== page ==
No. 14 CSUN dominated No. 12 Hawai’i for the second night in a row, taking the match 3-1 after the Matadors’ offense managed to out hit the Warriors for the second consecutive night.
Freshman opposite Julius Hoefer led all Matadors with 19 kills on .300 hitting while sophomore outside hitter Brandon Lebrock added 15 kills on 38 swings.
Northridge’s (10-13, 6-10 MPSF) offense helped claim its second win in as many nights over the visiting Warriors (7-16, 4-14) by jumping all over the Hawai’i defense early. CSUN easily took the first two sets before dropping the third and ending the night in a thrilling fourth.
“We tried to do the exact same thing we did (Friday),” setter Danny Rodrick said. “We were well-rested and everyone just had the will to win rather than hang loose and think we were going to walk right through it.”
CSUN came out in the first set and quickly jumped ahead by three before Hawai’i could get on the board. Both teams exchanged points and leads, but a small push by the Matadors put them ahead by four after the Warriors defense struggled to receive a few Northridge serves.
Hawai’i’s offense tried to even up the match, but Northridge managed to hold on to its slim lead with a balanced offense highlighted by Hoefer and Lebrock, who had five and four kills in the frame, respectively.
A kill from middle blocker Jared Moore and a Warriors’ hitting error extended the Northridge lead late in the frame and put the Matadors up 23-19, but a pair of Hawai’i points forced a CSUN timeout.
Hawai’i tacked on another point out of the break, but a serving error and a hitting error from Taylor Averill for the Warriors gave Northridge the opening set 25-22.
Northridge hit .320 in the set while Hawai’i only managed a .214 percentage.
“We came out with fire,” Lebrock said. “We did what we practiced all week and passed really well.”
Both teams played even early on in the second set, but CSUN opened up a five-point lead after the referees made a net call on Hawai’i and outside hitter Steven Hunt committed a hitting error forcing them into a timeout.
The Matadors took advantage of the break and instantly extended its lead to eight on a Kyle Stevenson solo block.
Hawai’i called another timeout and answered back with the next point and Hunt followed with a service ace.
Northridge’s Rodrick wasn’t about to let the Matadors lose their lead and helped the defense slow the Warriors’ attack. The 5-foot-11 setter notched a pair of block assists in the latter half of the frame while Hawai’i struggled to side out during Rodrick’s service time.
The referees were forced into a difficult call after a CSUN bump ended up in the Matadome’s rafters. Much to the chagrin of the Hawai’i fans in the crowd, the officials decided to reward the Warriors the point and extending the frame, only to end the next play off a Hoefer kill that gave the Matadors the set 25-18.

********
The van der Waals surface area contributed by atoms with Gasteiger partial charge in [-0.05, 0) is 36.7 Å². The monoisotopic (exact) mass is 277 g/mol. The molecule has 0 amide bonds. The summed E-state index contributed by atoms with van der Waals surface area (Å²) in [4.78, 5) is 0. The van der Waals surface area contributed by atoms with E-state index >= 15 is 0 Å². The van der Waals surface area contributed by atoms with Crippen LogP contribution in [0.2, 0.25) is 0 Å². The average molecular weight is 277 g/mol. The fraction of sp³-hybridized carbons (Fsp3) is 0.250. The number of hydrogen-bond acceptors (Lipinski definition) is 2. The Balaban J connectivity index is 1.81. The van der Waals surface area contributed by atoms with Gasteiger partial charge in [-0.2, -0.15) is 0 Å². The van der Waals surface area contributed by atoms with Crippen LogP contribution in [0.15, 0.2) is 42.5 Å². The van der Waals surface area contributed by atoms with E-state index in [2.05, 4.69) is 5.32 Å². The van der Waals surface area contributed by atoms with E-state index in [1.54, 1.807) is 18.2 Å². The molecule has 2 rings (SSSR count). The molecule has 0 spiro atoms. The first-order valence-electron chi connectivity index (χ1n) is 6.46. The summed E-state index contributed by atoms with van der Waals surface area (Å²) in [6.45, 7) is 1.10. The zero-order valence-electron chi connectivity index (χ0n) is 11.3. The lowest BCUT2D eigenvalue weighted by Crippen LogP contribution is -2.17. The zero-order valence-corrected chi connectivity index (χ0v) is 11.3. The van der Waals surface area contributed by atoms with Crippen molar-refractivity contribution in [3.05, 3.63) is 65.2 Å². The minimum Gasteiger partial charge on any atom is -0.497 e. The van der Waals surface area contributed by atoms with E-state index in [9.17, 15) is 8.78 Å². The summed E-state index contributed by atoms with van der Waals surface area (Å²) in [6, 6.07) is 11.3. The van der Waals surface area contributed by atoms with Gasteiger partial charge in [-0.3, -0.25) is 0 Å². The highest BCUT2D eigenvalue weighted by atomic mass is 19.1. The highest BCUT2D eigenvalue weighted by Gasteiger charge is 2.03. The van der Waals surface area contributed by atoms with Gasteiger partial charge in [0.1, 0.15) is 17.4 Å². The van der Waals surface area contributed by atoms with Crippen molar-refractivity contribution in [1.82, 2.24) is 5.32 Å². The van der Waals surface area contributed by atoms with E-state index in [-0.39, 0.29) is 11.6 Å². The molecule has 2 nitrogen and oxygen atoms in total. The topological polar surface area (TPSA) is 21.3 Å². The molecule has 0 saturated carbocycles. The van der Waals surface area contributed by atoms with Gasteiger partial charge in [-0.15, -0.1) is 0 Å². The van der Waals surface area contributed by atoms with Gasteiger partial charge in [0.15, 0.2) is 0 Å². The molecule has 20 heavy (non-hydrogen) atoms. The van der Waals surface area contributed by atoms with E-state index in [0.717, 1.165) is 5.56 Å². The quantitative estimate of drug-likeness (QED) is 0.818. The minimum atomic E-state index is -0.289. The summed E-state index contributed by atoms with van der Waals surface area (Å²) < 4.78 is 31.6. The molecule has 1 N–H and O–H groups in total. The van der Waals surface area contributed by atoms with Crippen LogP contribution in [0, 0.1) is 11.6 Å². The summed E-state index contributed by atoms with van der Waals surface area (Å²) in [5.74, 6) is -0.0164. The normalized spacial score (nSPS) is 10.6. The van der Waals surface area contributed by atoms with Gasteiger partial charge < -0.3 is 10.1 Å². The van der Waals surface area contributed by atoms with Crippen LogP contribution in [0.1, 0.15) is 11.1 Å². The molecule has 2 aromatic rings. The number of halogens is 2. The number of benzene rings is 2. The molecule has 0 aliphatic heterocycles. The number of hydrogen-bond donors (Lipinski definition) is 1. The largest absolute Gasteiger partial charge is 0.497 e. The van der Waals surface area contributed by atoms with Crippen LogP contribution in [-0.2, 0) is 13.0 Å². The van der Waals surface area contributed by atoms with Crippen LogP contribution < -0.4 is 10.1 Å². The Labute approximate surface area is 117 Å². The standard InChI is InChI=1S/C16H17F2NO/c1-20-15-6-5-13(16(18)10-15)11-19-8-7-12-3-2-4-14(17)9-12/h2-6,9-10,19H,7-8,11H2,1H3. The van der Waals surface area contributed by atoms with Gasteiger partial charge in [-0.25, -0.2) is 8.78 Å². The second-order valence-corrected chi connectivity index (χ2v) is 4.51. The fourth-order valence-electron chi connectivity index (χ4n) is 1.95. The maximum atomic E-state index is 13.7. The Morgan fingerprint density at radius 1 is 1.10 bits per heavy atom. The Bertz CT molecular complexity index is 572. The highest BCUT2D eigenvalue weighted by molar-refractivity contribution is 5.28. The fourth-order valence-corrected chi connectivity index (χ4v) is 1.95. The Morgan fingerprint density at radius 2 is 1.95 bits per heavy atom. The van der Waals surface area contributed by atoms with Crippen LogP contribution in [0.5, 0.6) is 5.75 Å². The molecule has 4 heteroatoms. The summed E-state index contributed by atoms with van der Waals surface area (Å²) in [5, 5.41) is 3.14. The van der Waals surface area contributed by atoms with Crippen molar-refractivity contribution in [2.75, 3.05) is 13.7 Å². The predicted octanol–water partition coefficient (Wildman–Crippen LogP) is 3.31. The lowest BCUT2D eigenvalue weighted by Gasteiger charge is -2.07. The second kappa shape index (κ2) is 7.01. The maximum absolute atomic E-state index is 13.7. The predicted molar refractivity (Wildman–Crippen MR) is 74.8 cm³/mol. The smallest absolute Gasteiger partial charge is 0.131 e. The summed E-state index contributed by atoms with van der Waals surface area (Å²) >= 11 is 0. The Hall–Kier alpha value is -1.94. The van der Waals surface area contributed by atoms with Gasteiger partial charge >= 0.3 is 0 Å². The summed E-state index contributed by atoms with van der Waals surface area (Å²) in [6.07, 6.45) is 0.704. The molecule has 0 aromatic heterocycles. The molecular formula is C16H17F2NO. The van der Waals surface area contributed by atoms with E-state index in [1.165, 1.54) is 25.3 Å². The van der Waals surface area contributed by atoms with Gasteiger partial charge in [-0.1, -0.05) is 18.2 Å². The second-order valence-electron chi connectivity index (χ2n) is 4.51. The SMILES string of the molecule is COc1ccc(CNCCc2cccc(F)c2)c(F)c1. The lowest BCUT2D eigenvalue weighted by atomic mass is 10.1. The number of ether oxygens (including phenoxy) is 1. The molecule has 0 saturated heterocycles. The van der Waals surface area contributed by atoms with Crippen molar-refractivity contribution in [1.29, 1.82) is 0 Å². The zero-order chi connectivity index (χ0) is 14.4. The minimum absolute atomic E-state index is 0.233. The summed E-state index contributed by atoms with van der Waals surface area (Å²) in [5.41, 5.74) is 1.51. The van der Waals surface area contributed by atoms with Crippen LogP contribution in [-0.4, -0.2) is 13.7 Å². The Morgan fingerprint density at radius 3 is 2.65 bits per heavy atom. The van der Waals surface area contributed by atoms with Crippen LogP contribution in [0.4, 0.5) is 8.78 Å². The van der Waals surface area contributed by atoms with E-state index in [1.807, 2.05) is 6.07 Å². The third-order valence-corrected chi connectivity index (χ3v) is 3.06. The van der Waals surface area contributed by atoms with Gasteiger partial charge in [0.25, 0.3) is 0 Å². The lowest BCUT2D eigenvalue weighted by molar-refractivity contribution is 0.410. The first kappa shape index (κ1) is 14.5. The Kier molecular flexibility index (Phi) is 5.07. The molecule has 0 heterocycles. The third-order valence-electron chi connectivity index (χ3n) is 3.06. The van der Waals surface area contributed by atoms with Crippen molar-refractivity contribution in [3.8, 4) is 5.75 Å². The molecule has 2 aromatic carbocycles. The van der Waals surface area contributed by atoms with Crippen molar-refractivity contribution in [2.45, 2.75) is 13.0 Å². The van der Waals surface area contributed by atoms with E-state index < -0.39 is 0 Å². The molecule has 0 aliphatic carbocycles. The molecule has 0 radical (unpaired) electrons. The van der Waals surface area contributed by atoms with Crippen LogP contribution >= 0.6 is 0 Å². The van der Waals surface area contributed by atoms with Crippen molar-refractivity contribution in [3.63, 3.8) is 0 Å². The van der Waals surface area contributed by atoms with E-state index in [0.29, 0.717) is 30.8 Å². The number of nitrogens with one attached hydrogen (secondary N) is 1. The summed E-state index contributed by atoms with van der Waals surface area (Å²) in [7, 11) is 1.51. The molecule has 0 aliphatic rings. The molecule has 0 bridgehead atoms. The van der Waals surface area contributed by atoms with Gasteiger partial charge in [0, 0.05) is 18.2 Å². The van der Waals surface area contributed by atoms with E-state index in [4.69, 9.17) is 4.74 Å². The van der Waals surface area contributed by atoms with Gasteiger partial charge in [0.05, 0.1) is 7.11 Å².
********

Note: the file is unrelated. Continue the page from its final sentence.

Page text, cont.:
Although CSUN only hit .250 in the set, the Warriors’ -.087 hitting percentage put them into a 2-0 hole.
Hawai’i took its first lead of the match on a pair of aces by the Warriors’ Hunt to start the third set.
CSUN couldn’t find a way to side out early and a pair of service errors by Northridge kept it behind and forced a timeout.
The Matadors mounted a comeback out of the break and scored five straight points evening the score at nine apiece, but the Warriors quickly built their lead back to three.
Northridge continued to struggle on defense while Hawai’i outside hitters continued to tee-off.
Lebrock helped CSUN get out of its offensive slump with two timely kills and taking back the lead, 19-18, with an ace down the right side of the court.
Hawai’i again found its way back in front and held on long enough to take the third set 25-23.
Both teams hit an even .296 in the frame, but CSUN’s five receiving errors cost the Matadors.
“We took (game three) light,” Lebrock said. “Lighter than we should have, but that made us come out in game four like we did in the first two games.”
CSUN exchanged points with the Warriors throughout most of the first half of the fourth, but Hunt powered Hawai’i into the lead with five kills in the frame.
Hoefer was quiet early, but redshirt freshman Stevenson put up five kills in the frame, for a career-high nine kills on the night, and also added three crucial block assists down the stretch.
“My role on the team is to pass,” Stevenson said. “I’m usually not hitting it but I had to step it up since they weren’t doing it.”
CSUN finally saw some signs of life by Hoefer and extended its lead to 20-17 on an uncontested spike between Warriors’ backline.
After Hawai’i drew within one, Campbell called a timeout that started a 5-1 run by the Matadors to end the game.
Northridge hit .292 on the night compared to the Warriors’ .155 and put itself in great playoff position heading into the final six games of the season.
“Right now we’re in a pretty good position for the playoffs,” Hoefer said. “We want to win a couple more games and hope to get a higher seed. I’m looking forward to playing BYU next week.”